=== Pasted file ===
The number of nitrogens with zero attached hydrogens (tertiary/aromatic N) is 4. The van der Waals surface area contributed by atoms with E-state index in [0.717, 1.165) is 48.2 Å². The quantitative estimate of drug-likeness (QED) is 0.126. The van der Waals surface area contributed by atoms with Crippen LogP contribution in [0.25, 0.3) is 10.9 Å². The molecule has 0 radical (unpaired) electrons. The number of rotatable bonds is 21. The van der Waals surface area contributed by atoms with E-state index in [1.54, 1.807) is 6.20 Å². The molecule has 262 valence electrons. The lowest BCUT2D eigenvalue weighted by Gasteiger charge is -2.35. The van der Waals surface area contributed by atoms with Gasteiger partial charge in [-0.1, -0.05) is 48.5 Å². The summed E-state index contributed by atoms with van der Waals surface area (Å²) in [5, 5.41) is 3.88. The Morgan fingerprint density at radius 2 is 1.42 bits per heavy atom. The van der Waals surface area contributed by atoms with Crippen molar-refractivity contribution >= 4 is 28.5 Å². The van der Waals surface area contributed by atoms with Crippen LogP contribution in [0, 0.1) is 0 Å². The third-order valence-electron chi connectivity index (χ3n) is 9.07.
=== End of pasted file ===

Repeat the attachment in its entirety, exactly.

The number of nitrogens with zero attached hydrogens (tertiary/aromatic N) is 4. The van der Waals surface area contributed by atoms with E-state index in [0.717, 1.165) is 48.2 Å². The quantitative estimate of drug-likeness (QED) is 0.126. The van der Waals surface area contributed by atoms with Crippen LogP contribution in [0.25, 0.3) is 10.9 Å². The molecule has 0 radical (unpaired) electrons. The number of rotatable bonds is 21. The van der Waals surface area contributed by atoms with E-state index in [1.54, 1.807) is 6.20 Å². The molecule has 262 valence electrons. The lowest BCUT2D eigenvalue weighted by Gasteiger charge is -2.35. The van der Waals surface area contributed by atoms with Gasteiger partial charge in [-0.1, -0.05) is 48.5 Å². The summed E-state index contributed by atoms with van der Waals surface area (Å²) in [5, 5.41) is 3.88. The Morgan fingerprint density at radius 2 is 1.42 bits per heavy atom. The van der Waals surface area contributed by atoms with Crippen molar-refractivity contribution >= 4 is 28.5 Å². The van der Waals surface area contributed by atoms with Crippen LogP contribution in [0, 0.1) is 0 Å². The third-order valence-electron chi connectivity index (χ3n) is 9.07.